According to the translators’ notes for the updated (“2011”) NIV, “every single change introduced into the committee’s last major revision (the TNIV) relating to inclusive language for humanity was reconsidered.” This is in keeping with an announcement the translators made in 2009.
Some people were concerned about this, because they were afraid the translation committee might reverse some of the progress the TNIV made in preserving gender accuracy.
From the quick look I took today, it seems that the gender-neutral translations for humanity have largely been preserved.
For example, the phrase ashrei adam appears six times. In all six places, the TNIV had “those” for adam, an update from the 1984 “man” in five out of six of the instances.
In half of those cases (Psalm 32:2, Psalm 84:16, and Proverbs 28:14), the NIV2011 changes “those” to “the one,” while in the other half (Psalm 84:6(5), Proverbs 3:13(12), and Proverbs 8:34) the newer version retains “those.” I think it’s unfortunate that ashrei adam now enjoys two translations in English, but I think the more important point is that the gender neutrality was preserved in the new NIV.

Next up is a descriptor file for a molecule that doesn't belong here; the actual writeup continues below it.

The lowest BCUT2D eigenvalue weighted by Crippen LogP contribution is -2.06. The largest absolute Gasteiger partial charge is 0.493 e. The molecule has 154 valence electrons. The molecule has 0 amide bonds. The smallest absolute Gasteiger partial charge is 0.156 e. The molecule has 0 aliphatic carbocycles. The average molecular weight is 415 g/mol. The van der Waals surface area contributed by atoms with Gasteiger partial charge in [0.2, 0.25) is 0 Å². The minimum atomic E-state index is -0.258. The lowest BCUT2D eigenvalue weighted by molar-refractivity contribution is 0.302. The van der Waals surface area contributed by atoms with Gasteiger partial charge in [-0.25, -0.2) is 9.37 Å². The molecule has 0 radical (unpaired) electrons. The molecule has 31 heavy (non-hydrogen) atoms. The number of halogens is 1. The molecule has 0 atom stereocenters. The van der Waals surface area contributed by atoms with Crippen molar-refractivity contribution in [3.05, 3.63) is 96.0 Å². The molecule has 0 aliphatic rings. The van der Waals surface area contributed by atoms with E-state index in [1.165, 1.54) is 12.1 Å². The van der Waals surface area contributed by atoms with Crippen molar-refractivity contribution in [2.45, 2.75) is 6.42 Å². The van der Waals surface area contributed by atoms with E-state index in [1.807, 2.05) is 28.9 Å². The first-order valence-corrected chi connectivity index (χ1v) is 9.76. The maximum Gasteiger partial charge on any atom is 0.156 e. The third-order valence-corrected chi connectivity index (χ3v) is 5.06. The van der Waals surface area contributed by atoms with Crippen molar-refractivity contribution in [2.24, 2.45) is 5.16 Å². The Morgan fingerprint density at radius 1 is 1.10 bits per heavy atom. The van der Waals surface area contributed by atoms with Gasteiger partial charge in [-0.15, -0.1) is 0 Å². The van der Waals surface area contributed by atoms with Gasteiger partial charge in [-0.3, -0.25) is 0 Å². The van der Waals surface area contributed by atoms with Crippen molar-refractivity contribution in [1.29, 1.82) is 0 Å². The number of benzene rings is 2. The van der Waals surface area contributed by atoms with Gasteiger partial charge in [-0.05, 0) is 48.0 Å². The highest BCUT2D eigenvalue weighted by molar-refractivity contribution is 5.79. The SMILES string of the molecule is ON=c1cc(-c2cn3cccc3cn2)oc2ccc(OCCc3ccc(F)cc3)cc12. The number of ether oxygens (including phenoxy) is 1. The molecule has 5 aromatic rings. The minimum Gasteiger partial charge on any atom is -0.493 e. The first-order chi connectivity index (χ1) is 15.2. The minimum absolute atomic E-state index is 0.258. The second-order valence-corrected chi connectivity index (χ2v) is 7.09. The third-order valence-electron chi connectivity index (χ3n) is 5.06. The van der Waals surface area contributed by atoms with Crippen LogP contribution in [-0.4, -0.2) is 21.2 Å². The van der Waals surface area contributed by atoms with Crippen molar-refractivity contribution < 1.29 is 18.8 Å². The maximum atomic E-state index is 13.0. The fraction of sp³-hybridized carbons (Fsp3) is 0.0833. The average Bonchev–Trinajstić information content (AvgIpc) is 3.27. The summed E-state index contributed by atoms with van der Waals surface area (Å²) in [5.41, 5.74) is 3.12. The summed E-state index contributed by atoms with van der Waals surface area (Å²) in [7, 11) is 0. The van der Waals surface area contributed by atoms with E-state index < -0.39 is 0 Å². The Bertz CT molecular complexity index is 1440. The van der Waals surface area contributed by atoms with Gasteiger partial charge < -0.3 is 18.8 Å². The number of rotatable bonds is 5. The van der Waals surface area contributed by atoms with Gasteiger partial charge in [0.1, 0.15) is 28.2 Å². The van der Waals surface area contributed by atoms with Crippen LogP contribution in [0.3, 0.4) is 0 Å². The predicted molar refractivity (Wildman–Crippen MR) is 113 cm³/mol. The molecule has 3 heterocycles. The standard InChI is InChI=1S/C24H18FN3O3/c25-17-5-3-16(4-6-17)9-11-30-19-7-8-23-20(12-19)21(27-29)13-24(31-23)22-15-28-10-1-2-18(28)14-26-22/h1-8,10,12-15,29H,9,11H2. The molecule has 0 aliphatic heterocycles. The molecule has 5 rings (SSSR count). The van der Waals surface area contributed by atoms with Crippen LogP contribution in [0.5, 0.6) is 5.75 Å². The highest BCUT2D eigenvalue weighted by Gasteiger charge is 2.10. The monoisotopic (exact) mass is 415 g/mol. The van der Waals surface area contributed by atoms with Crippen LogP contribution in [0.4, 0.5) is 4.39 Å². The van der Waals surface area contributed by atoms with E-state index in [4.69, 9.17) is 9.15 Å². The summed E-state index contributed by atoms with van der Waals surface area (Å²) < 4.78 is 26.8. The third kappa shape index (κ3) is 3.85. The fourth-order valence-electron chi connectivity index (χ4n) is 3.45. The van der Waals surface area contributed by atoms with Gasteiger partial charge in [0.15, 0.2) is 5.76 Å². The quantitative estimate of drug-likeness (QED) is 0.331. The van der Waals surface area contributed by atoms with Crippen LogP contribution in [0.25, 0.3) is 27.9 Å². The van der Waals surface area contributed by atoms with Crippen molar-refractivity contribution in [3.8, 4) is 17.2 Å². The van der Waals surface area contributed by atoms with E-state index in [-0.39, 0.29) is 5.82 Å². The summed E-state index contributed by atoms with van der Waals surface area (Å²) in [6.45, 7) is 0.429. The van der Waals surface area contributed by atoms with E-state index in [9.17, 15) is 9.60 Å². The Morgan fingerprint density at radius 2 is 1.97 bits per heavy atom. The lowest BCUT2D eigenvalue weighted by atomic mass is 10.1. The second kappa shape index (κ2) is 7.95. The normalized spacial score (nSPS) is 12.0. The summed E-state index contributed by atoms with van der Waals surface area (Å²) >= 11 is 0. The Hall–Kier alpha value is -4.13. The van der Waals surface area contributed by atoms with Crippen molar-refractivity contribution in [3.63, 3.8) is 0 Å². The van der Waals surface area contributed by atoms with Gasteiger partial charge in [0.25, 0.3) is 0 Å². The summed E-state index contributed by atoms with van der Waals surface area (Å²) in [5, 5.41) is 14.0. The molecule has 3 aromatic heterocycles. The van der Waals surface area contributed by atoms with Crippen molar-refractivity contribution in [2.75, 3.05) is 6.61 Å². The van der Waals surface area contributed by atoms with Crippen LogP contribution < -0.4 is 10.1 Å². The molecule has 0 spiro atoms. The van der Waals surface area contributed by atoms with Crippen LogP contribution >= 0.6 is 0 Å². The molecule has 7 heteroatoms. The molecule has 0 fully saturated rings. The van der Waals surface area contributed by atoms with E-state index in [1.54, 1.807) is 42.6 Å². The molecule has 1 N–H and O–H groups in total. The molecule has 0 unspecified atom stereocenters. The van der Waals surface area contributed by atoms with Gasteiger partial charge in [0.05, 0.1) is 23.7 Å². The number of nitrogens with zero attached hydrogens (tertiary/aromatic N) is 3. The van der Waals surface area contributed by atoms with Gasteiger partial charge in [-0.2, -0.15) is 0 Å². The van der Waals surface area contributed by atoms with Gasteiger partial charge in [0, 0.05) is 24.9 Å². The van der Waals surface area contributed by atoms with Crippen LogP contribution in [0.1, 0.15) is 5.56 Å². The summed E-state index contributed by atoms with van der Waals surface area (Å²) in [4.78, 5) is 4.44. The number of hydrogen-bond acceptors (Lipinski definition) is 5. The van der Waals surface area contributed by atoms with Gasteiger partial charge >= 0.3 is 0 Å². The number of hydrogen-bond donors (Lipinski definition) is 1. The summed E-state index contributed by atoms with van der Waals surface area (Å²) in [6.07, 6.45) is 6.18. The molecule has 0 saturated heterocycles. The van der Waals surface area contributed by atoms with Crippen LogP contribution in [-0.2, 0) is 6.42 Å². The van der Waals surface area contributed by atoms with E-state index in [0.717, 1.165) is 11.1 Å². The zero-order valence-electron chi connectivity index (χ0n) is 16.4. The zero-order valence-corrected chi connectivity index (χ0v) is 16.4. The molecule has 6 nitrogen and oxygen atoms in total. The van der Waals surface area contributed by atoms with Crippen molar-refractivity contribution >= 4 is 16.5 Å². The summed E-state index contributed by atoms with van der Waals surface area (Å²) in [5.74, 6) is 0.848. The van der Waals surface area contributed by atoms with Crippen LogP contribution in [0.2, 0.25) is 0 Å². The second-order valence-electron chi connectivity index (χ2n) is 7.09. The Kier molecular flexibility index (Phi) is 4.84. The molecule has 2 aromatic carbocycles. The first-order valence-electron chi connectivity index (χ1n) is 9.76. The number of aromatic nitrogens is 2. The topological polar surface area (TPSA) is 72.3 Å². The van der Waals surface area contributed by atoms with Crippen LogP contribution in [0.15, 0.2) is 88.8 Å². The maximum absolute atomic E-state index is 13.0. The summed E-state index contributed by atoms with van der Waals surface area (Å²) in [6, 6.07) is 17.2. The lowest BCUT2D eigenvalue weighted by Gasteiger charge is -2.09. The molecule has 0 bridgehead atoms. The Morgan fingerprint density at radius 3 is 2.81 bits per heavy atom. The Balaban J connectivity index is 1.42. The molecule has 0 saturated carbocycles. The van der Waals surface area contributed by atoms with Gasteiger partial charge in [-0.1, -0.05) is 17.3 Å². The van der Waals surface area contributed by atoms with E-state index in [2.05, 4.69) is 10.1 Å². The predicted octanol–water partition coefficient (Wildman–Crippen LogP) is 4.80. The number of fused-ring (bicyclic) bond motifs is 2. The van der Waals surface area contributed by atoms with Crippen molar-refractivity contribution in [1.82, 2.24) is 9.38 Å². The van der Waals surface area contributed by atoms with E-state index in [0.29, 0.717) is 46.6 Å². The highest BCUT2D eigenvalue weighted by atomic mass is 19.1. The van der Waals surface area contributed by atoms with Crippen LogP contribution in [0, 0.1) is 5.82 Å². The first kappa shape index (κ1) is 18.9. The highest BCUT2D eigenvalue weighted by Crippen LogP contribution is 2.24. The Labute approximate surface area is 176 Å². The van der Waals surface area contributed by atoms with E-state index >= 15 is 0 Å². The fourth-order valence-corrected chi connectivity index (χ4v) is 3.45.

Likewise, Psalm 1:1 with its similar asrei ha-ish is now “one.” It was “those” in the TNIV, and “man” in the older NIV84.
In Psalm 147:10, surprisingly, the NIV translators chose “warrior” for ha-ish. I think it’s a mistake, but it still demonstrates a commitment to gender accuracy in translation.
On the other hand, for Matthew 4:4 (ouk ep’ arto zisetai o anthropos), the NIV2011 reverses a decision made by the TNIV, reverting to “man” (which is what NIV84 had) for anthropos: “Man shall not live on bread alone.”
This is confusing. Unless the translators think that “man” is gender inclusive, the translation is wrong. But if they do think that “man” is inclusive, it’s not clear why they didn’t use it elsewhere.
As expected, the much-anticipated updated NIV went on-line today at Bible Gateway.
The new translation doesn’t seem to have a name that distinguishes it from older translations of the same name. It’s just called the “NIV.”
Unfortunately, the previous two NIV translations — the TNIV and what I guess we’ll have to call the “old NIV” — have been removed from the site. [Update: The older translations can still be found on Bible Gateway’s beta site.]
Notes from the translation committee are available in PDF format here.
From the about page comes a question about the Hebrew word toldot:
I ran across Genesis 6:9 in the TNIV, which says “this is the account of Noah and his family.” Ive checked the KJV, NIV, NASB, ESV, Message, Luthers translation (1545), the Amplified Bible, the NLT, and the Leningrad Codex for good measure. Only the TNIV and NLT mention his family.